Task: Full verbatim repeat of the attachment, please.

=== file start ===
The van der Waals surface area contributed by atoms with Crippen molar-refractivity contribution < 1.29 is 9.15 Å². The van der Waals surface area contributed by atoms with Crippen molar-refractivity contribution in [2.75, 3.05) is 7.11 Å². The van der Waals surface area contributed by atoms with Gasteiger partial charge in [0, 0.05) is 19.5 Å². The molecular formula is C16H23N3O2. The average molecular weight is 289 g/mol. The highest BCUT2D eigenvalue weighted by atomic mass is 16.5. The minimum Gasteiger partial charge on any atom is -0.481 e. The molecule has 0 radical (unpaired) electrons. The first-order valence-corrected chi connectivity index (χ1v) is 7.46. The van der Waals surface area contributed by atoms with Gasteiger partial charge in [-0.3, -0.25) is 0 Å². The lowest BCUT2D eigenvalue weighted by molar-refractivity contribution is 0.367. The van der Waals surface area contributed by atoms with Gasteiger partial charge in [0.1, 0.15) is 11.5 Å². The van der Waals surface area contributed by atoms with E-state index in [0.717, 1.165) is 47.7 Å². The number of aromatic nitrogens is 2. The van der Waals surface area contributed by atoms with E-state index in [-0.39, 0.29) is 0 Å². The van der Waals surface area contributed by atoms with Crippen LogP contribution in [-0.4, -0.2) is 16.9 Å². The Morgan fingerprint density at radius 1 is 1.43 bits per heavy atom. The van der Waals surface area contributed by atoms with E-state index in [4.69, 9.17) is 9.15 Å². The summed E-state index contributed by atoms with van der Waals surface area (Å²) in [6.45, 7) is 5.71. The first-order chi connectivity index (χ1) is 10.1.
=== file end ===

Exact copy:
The van der Waals surface area contributed by atoms with Crippen molar-refractivity contribution < 1.29 is 9.15 Å². The van der Waals surface area contributed by atoms with Crippen molar-refractivity contribution in [2.75, 3.05) is 7.11 Å². The van der Waals surface area contributed by atoms with Gasteiger partial charge in [0, 0.05) is 19.5 Å². The molecular formula is C16H23N3O2. The average molecular weight is 289 g/mol. The highest BCUT2D eigenvalue weighted by atomic mass is 16.5. The minimum Gasteiger partial charge on any atom is -0.481 e. The molecule has 0 radical (unpaired) electrons. The first-order valence-corrected chi connectivity index (χ1v) is 7.46. The van der Waals surface area contributed by atoms with Gasteiger partial charge in [-0.3, -0.25) is 0 Å². The lowest BCUT2D eigenvalue weighted by molar-refractivity contribution is 0.367. The van der Waals surface area contributed by atoms with Gasteiger partial charge in [0.1, 0.15) is 11.5 Å². The van der Waals surface area contributed by atoms with E-state index in [0.717, 1.165) is 47.7 Å². The number of aromatic nitrogens is 2. The van der Waals surface area contributed by atoms with E-state index in [-0.39, 0.29) is 0 Å². The van der Waals surface area contributed by atoms with Crippen LogP contribution in [-0.4, -0.2) is 16.9 Å². The Morgan fingerprint density at radius 1 is 1.43 bits per heavy atom. The van der Waals surface area contributed by atoms with E-state index in [4.69, 9.17) is 9.15 Å². The summed E-state index contributed by atoms with van der Waals surface area (Å²) in [6.45, 7) is 5.71. The first-order chi connectivity index (χ1) is 10.1.